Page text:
- Mandela not on life support in final hours, friend says
- Ukraine protesters topple, decapitate Lenin statue in Kiev
- Kim Jong-un’s uncle removed from North Korean state documentary
- Thailand crisis deepens as opposition quits Parliament
- Campbell Soup apologizes for SpaghettiOs’ Pearl Harbor tweet
- Former Reagan aide James Baker: President regretted apartheid veto
- Some donations to gay waitress who allegedly forged hate note refunded
- German President Joachim Gauck boycotting Sochi Olympics
- Dr. Ezekiel Emanuel: If you want to pay more for your doctor, you can under Obamacare
- Sen. Rand Paul: ‘I am seriously thinking about’ running for president in 2016
Pakistani court rules PM disqualified from office
ISLAMABAD (AP) — Pakistan's prime minister has been 'disqualified' from office due to an earlier contempt conviction, the top court declared Tuesday, a ruling that was likely to usher in new political turmoil in the nuclear-armed country.
Yousuf Reza Gilani's party is the largest in Pakistan's ruling coalition, and has said in the past it would have the numbers to elect a new premier if Gilani were ousted. A worst case scenario would be institutional deadlock coupled with social unrest, something that could raise the possibility of the army stepping in, as it has done three times in the country's past.
In its ruling, the Supreme Court ordered the country's election commission to formally dismiss Gilani and said he hadn't legally been the prime minister since April 26, when the court convicted him for contempt for refusing to open a corruption probe against his boss, President Asif Ali Zardari.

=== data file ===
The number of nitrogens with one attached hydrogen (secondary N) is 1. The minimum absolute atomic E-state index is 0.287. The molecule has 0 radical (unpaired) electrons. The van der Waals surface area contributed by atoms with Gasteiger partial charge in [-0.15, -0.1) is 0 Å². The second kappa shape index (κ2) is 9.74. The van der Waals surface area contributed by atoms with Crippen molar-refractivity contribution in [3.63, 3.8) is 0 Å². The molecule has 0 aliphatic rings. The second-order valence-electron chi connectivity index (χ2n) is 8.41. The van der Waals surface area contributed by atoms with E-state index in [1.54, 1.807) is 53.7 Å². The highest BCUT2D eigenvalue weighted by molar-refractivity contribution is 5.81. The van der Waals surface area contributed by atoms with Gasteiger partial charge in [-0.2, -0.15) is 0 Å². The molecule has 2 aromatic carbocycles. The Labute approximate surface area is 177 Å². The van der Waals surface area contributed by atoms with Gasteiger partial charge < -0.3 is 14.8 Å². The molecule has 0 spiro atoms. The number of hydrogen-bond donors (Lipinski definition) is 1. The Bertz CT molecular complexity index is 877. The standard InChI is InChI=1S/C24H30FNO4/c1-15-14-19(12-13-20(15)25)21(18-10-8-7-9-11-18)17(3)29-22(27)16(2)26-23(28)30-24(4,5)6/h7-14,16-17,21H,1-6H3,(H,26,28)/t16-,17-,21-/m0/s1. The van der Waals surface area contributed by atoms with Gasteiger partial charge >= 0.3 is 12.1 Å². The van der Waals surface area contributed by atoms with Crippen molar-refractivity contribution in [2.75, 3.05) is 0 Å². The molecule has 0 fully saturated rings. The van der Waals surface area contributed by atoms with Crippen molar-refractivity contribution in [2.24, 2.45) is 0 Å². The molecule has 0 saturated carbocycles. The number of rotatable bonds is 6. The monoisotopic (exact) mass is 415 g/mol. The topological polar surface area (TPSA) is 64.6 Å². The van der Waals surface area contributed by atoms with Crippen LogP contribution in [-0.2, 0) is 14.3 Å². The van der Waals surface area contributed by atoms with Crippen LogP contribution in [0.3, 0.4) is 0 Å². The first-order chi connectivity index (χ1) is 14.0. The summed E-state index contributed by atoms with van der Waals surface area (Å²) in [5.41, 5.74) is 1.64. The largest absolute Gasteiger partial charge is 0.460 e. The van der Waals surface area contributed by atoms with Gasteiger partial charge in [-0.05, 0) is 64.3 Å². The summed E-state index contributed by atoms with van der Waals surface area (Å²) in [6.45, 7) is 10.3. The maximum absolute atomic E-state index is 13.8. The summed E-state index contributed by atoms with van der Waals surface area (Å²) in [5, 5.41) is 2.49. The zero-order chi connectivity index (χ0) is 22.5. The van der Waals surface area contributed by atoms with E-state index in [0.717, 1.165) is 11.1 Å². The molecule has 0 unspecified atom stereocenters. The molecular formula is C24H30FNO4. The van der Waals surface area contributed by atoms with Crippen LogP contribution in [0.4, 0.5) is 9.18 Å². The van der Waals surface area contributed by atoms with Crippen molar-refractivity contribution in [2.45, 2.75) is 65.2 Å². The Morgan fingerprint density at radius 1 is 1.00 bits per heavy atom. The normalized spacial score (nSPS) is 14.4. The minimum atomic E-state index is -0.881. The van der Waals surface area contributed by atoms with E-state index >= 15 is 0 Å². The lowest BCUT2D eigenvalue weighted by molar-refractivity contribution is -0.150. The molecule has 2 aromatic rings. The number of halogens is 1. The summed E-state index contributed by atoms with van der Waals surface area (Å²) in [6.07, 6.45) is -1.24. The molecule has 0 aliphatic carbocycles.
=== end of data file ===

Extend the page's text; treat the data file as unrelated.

Gilani has been refusing to step down, saying he has done nothing wrong and accusing the Supreme Court's chief justice of having a vendetta against him and his party.
The Supreme Court ruling came in response to petitions filed against Gilani by the opposition for not standing down after that contempt conviction.
Gilani's Pakistan People's Party was meeting in an emergency session to discuss its response to the ruling.
Fawad Chaudhry, an adviser to the prime minister, said Gilani would continue working as premier and any final decision about his fate would be taken by the parliament. He didn't elaborate.
"The Supreme Court cannot disqualify the prime minister like this," he said.
- Obama: Hole U.S. 'digging out of' requires billions more in unemployment benefits
- Spike in battlefield deaths linked to restrictive rules of engagement
- Bill OReilly reminds: Nelson Mandela was a communist
- PRUDEN: British press horrified as London's new mayor dares to proclaim the truth
- Sen. Richard Durbin: No line in the sand on unemployment benefits
- Dick Cheney: Family feud over gay marriage has been 'dealt with'
- Sen. Rand Paul: Supreme Court needs to re-examine Fourth Amendment
- Sen. Rand Paul: 'I am seriously thinking about' running for president in 2016
- 'Hunger Games' delivers Obama's message on income inequality
- Rep. Mike McCaul: 'Al Qaeda's on the run' is 'false narrative'
Independent voices from the The Washington Times Communities
Entertainment News and Reviews from Washington, D.C. and beyond.
Get in the middle of all the action inside and outside the boxing ring.
Opinion, analysis, and musings on politics, pop culture, reinvention, and the resultant flotsam and jetsam floating around the right-of-center quadrant of the Left Coast.
Let it snow
White House pets gone wild!